By being fully integrated into the fundraising process, our Supporter Care team is well informed and our fundraisers are as committed as we are to the value of delivering excellent supporter care.
For example, we know that some people really worry how charities use their donations. To alleviate any concern, all of our cold inserts include our expenditure pie chart. People can see that we are transparent in our use of donations, cost-effective and the result is that they feel confident about our work and that their donation is going to where it’s needed. Our supporters are also keen to have the choice and some prefer not be mailed. Again, our cold insert carries a statement thanking for all current support and asking if those who kindly already support our work could pass the insert to friends or family to help spread the message.
Wherever possible we call those who have returned mailings to complain that these are a ‘waste’, to confirm we won’t mail them again and reassure any concerns over our cost effectiveness This personal touch is not often expected, and is invariably hugely appreciated by the supporter as it not only shows we care about them as individual but gives the opportunity to discuss the issue. In a huge number of cases, the supporter is very appreciative of the call and more than happy to continue their support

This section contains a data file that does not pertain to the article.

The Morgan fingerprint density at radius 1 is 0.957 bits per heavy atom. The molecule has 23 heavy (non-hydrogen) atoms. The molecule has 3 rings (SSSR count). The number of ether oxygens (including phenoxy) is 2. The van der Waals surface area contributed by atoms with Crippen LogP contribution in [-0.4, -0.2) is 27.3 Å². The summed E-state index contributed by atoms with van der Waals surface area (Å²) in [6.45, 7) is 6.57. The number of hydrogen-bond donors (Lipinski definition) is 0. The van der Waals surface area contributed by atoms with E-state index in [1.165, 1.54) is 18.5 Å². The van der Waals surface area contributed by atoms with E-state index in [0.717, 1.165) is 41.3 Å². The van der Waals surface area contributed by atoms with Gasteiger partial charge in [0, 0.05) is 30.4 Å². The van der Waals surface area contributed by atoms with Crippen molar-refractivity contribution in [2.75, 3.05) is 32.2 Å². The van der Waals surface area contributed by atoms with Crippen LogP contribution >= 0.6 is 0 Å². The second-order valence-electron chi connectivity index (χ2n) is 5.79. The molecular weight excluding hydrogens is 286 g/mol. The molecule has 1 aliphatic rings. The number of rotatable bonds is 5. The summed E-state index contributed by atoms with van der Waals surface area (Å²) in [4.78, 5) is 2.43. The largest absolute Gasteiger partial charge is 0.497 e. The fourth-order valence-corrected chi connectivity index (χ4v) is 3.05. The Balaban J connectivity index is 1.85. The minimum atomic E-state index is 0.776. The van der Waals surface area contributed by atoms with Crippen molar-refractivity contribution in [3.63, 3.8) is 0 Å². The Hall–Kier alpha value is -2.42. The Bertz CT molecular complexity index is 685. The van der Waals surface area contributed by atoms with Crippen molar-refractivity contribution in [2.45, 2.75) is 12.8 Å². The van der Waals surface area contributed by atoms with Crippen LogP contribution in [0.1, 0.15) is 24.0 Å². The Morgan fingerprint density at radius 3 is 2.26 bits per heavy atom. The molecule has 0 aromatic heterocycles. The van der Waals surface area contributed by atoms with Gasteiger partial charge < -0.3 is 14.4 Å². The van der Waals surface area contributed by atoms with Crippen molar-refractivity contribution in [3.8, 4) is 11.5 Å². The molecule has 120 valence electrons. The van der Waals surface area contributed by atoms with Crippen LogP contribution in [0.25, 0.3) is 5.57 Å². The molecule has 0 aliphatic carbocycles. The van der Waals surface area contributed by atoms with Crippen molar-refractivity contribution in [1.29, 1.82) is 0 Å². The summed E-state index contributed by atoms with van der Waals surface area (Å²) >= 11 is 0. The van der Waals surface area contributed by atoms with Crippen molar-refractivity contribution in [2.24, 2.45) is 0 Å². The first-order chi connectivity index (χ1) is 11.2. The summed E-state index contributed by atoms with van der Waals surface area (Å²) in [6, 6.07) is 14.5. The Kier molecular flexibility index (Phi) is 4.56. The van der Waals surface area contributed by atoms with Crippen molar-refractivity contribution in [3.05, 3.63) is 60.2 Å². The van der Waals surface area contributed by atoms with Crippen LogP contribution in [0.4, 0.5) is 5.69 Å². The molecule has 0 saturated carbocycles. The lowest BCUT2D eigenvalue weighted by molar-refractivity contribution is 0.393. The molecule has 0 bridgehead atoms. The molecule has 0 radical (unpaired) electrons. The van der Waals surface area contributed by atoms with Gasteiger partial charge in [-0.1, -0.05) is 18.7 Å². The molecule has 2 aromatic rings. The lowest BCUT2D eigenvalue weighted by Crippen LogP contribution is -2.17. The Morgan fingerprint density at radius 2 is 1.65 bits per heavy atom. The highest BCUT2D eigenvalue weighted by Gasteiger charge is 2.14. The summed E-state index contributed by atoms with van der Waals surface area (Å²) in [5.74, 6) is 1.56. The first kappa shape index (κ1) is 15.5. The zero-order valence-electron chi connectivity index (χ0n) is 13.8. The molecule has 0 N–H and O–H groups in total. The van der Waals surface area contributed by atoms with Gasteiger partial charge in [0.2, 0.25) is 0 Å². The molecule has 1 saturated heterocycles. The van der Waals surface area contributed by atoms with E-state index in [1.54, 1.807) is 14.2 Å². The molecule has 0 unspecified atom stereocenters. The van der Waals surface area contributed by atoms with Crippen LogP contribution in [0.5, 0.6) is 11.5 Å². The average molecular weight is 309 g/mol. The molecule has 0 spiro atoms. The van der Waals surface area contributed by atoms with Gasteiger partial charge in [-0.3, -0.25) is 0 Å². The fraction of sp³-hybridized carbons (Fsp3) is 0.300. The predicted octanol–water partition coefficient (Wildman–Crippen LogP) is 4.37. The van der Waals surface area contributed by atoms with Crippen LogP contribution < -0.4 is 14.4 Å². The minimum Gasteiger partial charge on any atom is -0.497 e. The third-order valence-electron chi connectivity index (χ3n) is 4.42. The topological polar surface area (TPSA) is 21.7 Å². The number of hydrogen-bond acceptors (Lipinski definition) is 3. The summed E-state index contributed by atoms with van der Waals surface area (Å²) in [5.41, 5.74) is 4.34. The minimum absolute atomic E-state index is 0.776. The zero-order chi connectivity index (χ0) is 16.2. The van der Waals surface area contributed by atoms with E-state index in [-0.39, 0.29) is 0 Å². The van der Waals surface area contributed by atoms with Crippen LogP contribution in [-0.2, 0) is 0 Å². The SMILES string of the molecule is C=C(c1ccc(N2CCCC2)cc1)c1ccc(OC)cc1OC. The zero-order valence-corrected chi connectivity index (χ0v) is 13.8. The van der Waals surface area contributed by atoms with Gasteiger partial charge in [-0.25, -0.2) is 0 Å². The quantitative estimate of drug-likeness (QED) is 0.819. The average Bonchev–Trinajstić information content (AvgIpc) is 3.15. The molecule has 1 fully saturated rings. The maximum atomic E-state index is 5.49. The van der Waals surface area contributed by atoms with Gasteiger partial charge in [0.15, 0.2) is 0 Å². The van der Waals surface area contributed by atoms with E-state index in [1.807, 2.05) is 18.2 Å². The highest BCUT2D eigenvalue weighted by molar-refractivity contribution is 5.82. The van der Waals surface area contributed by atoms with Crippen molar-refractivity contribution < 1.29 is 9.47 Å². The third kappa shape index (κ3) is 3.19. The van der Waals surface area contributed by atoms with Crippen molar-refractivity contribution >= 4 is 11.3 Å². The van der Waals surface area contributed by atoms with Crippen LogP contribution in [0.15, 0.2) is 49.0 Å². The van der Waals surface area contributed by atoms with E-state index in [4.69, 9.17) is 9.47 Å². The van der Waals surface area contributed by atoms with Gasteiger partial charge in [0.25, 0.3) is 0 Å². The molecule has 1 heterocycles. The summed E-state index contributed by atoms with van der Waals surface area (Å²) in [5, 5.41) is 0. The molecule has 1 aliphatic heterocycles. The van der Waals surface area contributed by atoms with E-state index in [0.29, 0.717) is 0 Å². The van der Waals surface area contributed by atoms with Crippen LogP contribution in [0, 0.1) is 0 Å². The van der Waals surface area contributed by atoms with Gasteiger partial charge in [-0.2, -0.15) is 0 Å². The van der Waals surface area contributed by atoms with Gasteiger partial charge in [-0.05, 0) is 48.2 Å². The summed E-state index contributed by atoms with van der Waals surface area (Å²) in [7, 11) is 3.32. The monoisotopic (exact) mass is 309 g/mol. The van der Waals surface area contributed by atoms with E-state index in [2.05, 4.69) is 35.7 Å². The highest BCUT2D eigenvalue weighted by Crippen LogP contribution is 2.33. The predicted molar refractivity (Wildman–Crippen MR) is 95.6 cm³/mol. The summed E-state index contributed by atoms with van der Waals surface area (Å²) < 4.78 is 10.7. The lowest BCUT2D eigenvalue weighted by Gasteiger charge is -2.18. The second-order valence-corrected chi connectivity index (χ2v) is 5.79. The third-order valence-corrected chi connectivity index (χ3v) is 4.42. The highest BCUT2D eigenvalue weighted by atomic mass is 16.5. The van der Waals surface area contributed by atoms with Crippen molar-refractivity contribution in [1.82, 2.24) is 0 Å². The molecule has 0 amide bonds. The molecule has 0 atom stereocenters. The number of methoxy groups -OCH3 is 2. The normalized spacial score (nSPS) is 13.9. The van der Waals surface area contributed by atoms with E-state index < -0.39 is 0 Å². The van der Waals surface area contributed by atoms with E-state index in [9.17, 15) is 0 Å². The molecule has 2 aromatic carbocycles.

The investment in our Supporter Care Team has seen consistently improving KPIs across all aspects of our work. For example we are now constantly achieving our targets of replying to emails in one working day, answering calls in three rings, and replying to letters in three working days. Really showing our supporters how much they mean to us.
“It is vital to have strong relationships and communication channels between fundraising and supporter care. At WaterAid, we really believe that raising the funds and looking after supporters are two sides of the same fundraising coin and that each team can only do their job part as well without the support of the other.”
David Martin, Supporter Care Manager, WaterAid